The bird-of-the-year controversy took flight after data analysts working with Forest & Bird discovered that roughly 1,500 fraudulent votes had been cast.
The “illegal votes,” which were submitted using a suspicious email account and came from the same IP address in Auckland, briefly pushed the country’s tiny kiwi pukupuku bird into the lead, a brazen meddling attempt that sent officials and campaign managers into a flap. Those votes were immediately disregarded, organizers said.
“It’s lucky we spotted this little kiwi trying to sneak in an extra 1500 votes under the cover of darkness!” Laura Keown, spokesperson for Bird of the Year, said in a statement Nov. 10, adding that officials did not “want to see any more cheating.”
Emma Rawson, the kiwi pukupuku campaign manager, said “voter fraud is not the kiwi way” and urged people to uphold the bird’s values of “democracy, fairness, equality and honesty.” The kiwi is symbolic among the people of New Zealand and has been adopted as a national emblem.
Officials urged voters to play by the rules and only vote once per email. “Be warned, we will find you, and we will be disappointed!” a statement on the competition’s official website read in a bid to deter meddling ahead of the polls closing Sunday.
New Zealand’s Antipodean albatross, also known as the toroa, was the favorite to win, leading polls in recent weeks. That was until the kakapo overtook it in the race’s final moments.
The Twitter account representing the toroa accepted the result in humble fashion, declaring: “We conceded with the knowledge that the election was based on preferential voting.” The toroa was already preparing to take the crown in 2021, the bird account tweeted.
Held every year since 2005, the Bird of the Year contest is no stranger to allegations of voter misconduct. In 2019, officials were forced to defend claims that Russians were unfairly attempting to interfere with the outcome after hundreds of international votes were registered.
In 2018, it emerged that one person had cast an estimated 3,000 votes for New Zealand’s rare shag species. The fraudster’s attempt to overthrow the competition came just one year after fake email addresses were set up by cunning voters attempting to sway the vote in favor of the white-faced heron, according to Radio New Zealand.
In recent weeks, local media reported that birds attempting to extend their fan base had flocked to Twitter, Tinder and TikTok in a bid to win votes. Typically, the competition generates around 40,000 votes across a scoreboard of more than 70 entrants.
More than 55,000 votes were cast in the contest that anointed the kakapo the country’s top bird — the largest turnout to date.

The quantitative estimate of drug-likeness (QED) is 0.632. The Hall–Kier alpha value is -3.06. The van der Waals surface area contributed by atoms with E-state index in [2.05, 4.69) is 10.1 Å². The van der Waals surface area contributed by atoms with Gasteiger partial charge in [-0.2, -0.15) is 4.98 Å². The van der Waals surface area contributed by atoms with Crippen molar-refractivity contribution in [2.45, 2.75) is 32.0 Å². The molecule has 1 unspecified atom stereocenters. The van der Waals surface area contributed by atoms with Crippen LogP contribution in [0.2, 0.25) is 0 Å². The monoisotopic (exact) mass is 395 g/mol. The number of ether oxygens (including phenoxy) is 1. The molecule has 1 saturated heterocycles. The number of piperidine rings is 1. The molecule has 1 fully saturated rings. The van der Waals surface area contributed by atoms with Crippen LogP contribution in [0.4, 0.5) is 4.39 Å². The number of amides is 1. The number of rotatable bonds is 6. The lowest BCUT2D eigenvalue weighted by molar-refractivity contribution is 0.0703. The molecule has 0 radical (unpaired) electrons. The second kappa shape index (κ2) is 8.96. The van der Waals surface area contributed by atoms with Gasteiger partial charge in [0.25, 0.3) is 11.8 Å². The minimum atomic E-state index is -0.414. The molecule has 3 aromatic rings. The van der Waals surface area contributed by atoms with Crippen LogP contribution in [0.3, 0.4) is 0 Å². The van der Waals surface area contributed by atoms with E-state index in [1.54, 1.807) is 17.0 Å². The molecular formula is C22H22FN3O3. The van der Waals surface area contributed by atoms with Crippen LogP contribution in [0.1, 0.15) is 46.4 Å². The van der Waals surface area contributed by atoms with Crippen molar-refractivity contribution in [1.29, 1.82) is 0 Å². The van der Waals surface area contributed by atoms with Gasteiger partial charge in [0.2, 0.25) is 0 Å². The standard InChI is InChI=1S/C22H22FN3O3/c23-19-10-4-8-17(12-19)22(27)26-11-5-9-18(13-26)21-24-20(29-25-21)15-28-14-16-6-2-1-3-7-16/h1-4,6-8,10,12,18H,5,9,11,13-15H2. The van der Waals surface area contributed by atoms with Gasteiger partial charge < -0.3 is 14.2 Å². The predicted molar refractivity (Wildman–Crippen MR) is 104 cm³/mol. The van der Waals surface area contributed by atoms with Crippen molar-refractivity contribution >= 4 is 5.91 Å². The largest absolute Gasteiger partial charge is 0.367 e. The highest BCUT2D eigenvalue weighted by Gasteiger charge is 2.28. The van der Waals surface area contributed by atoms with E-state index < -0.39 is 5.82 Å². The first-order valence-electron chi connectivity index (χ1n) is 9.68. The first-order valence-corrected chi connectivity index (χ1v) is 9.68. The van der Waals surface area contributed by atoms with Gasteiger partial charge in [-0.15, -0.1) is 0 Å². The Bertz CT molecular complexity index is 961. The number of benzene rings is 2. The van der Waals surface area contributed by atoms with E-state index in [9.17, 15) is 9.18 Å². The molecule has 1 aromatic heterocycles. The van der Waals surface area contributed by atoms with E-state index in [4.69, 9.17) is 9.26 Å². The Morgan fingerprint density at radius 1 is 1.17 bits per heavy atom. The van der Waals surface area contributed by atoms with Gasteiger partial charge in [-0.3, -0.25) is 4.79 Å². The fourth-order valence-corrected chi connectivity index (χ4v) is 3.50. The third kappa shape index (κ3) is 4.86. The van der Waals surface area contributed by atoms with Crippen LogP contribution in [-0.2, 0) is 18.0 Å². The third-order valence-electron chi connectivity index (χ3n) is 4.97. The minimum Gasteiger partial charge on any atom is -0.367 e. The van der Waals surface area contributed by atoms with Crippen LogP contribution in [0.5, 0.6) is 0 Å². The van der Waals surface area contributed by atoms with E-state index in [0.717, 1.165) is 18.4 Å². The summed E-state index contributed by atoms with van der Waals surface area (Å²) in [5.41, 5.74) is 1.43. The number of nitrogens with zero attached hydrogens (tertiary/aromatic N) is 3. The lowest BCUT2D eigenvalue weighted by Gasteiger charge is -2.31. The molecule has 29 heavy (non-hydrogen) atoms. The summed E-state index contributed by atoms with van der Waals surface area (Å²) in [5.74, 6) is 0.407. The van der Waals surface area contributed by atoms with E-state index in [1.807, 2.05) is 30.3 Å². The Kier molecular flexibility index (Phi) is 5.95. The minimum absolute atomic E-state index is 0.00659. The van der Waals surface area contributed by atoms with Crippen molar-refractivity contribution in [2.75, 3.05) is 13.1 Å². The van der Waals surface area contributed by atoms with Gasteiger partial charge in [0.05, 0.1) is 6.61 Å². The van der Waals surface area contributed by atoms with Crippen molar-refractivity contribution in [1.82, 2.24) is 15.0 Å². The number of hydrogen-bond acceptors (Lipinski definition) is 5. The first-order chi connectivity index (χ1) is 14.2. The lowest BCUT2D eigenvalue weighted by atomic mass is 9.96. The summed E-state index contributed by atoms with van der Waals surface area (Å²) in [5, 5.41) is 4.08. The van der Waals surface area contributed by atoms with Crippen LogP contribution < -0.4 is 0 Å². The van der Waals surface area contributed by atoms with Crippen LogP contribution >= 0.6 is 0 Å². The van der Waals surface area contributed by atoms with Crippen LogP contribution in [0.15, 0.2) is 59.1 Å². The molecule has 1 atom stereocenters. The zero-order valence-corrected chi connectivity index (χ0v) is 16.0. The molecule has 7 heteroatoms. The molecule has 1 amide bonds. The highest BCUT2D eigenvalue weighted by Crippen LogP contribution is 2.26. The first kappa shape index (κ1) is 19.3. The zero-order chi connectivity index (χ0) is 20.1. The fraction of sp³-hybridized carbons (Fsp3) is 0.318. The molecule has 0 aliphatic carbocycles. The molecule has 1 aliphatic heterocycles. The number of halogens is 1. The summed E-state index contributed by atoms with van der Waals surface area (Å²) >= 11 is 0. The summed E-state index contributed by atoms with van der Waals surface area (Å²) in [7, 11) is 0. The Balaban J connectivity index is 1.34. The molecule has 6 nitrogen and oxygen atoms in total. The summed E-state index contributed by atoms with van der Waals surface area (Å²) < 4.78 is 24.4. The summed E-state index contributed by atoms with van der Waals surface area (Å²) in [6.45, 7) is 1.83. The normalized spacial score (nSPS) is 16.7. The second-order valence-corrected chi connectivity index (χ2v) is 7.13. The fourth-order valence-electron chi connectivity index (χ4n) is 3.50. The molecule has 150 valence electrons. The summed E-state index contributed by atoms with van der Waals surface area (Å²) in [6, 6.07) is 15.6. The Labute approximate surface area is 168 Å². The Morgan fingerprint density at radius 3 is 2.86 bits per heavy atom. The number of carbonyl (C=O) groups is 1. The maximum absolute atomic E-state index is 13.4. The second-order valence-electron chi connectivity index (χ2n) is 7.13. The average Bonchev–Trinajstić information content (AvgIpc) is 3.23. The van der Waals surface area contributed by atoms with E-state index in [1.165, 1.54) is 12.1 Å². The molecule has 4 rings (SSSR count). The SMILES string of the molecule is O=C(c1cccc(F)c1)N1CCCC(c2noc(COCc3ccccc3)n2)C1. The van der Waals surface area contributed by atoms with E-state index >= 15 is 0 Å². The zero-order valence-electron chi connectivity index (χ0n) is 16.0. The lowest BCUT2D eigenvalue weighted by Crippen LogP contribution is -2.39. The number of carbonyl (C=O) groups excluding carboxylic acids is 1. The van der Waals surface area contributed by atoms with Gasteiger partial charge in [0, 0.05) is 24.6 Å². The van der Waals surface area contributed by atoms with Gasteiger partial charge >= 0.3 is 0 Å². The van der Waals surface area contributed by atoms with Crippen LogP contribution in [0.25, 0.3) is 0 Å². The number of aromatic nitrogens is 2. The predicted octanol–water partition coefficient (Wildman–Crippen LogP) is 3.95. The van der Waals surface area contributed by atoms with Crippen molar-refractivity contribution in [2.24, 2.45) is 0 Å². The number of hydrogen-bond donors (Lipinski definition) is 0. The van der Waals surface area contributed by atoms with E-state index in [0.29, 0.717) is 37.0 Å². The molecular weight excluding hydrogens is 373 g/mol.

Also known as the “mighty moss chicken,” the nocturnal kakapo is the only parrot in the world that is unable to fly, despite having soft wings that it uses to balance.
The bird first won Forest & Bird’s competition in 2008 and is the only contestant to win the popular vote twice since the competition was launched to spotlight New Zealand’s most endangered birds.
Previous winners include the yellow-eyed penguin in 2019 and, one year earlier, the kereru, which is also known as the country’s drunkest bird because of its love of fermented fruit.
The contest was originally set for October but was delayed because of an overlap with the country’s general election, in which Prime Minister Jacinda Ardern won a landslide victory.
“We decided we didn’t want the birds to overshadow the human election,” competition officials said at the time.
The kakapo’s supporters celebrated the win Monday, with Andrew Digby, a conservation biologist who works to protect the endangered birds, tweeting (of course) that it was great for the world to witness the pudgy parrot “bounce back in style,” while also highlighting recent efforts to increase breeding among the birds, who are notoriously slow at reproducing.
According to New Zealand’s Department of Conservation, as few as 210 kakapos remain. Historically, the birds have been hunted by cats and weasels, although Digby said that the greatest threat to the kakapo nowadays is a combination of infertility and disease, including fungal pneumonia and cloacitis — also known as “crusty bum.”
In 2018, British actor and comedian Stephen Fry backed the kakapo to win the contest, publicly endorsing the bird and recalling an incident 10 years earlier, in which he witnessed Sirocco — the world’s most famous kakapo — jump on top of zoologist Mark Carwardine and attempt to breed with him during the filming of a BBC program.
Video footage of the green male parrot wiggling from side to side and slapping Carwardine’s face in glee has been viewed almost 19 million times on YouTube.
“Look, he’s so happy!” Fry can be heard exclaiming, as the camera zooms in on the bird’s ecstatic face. Carwardine, however, can be heard mumbling “ouch” and shutting his eyes throughout the mating ritual — which Fry described as “one of the funniest things he’d ever seen.”
The video sparked then-Prime Minister John Key to name Sirocco a conservation ambassador, while the Internet moved fast to cement Sirocco’s fun and flirty legacy.
Soon came the birth of the party parrot emoji, which shows an energetic bird bobbing its head, its long beak glowing in different colors.